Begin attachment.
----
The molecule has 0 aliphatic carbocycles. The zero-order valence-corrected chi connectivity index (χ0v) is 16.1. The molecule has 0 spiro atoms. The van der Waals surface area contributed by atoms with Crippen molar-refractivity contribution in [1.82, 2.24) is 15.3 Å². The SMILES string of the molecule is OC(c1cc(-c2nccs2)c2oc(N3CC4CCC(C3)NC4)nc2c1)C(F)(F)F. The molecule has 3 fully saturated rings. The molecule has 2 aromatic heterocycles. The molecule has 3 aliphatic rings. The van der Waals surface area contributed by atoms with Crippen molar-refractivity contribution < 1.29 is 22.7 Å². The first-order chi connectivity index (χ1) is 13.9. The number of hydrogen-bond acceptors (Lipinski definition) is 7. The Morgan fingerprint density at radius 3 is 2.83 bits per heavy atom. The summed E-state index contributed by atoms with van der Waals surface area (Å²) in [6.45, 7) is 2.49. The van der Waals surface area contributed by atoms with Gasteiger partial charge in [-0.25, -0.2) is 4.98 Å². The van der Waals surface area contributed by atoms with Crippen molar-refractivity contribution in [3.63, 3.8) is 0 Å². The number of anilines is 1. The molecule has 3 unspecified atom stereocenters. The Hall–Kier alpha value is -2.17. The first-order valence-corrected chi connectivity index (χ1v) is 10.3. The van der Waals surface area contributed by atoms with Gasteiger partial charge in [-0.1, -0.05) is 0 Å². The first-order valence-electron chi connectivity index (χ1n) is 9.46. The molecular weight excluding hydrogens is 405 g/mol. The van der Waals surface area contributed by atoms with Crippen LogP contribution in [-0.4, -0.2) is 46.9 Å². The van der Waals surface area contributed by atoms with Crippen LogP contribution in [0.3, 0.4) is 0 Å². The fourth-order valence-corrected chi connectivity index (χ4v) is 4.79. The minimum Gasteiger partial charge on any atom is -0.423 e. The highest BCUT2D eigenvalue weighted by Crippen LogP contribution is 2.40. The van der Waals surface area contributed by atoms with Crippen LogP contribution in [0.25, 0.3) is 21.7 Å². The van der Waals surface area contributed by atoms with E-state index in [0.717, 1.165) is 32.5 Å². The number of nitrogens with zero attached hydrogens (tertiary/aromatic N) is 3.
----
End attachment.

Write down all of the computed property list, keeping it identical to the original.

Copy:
The molecule has 0 aliphatic carbocycles. The zero-order valence-corrected chi connectivity index (χ0v) is 16.1. The molecule has 0 spiro atoms. The van der Waals surface area contributed by atoms with Crippen molar-refractivity contribution in [1.82, 2.24) is 15.3 Å². The SMILES string of the molecule is OC(c1cc(-c2nccs2)c2oc(N3CC4CCC(C3)NC4)nc2c1)C(F)(F)F. The molecule has 3 fully saturated rings. The molecule has 2 aromatic heterocycles. The molecule has 3 aliphatic rings. The van der Waals surface area contributed by atoms with Crippen molar-refractivity contribution < 1.29 is 22.7 Å². The first-order chi connectivity index (χ1) is 13.9. The number of hydrogen-bond acceptors (Lipinski definition) is 7. The Morgan fingerprint density at radius 3 is 2.83 bits per heavy atom. The summed E-state index contributed by atoms with van der Waals surface area (Å²) in [6.45, 7) is 2.49. The van der Waals surface area contributed by atoms with Gasteiger partial charge in [-0.25, -0.2) is 4.98 Å². The van der Waals surface area contributed by atoms with Crippen molar-refractivity contribution in [3.63, 3.8) is 0 Å². The number of anilines is 1. The molecule has 3 unspecified atom stereocenters. The Hall–Kier alpha value is -2.17. The first-order valence-corrected chi connectivity index (χ1v) is 10.3. The van der Waals surface area contributed by atoms with Gasteiger partial charge in [-0.1, -0.05) is 0 Å². The first-order valence-electron chi connectivity index (χ1n) is 9.46. The molecular weight excluding hydrogens is 405 g/mol. The van der Waals surface area contributed by atoms with Crippen LogP contribution in [-0.4, -0.2) is 46.9 Å². The van der Waals surface area contributed by atoms with Crippen LogP contribution in [0.3, 0.4) is 0 Å². The fourth-order valence-corrected chi connectivity index (χ4v) is 4.79. The minimum Gasteiger partial charge on any atom is -0.423 e. The highest BCUT2D eigenvalue weighted by Crippen LogP contribution is 2.40. The van der Waals surface area contributed by atoms with Crippen LogP contribution in [0.25, 0.3) is 21.7 Å². The van der Waals surface area contributed by atoms with E-state index in [0.717, 1.165) is 32.5 Å². The number of nitrogens with zero attached hydrogens (tertiary/aromatic N) is 3.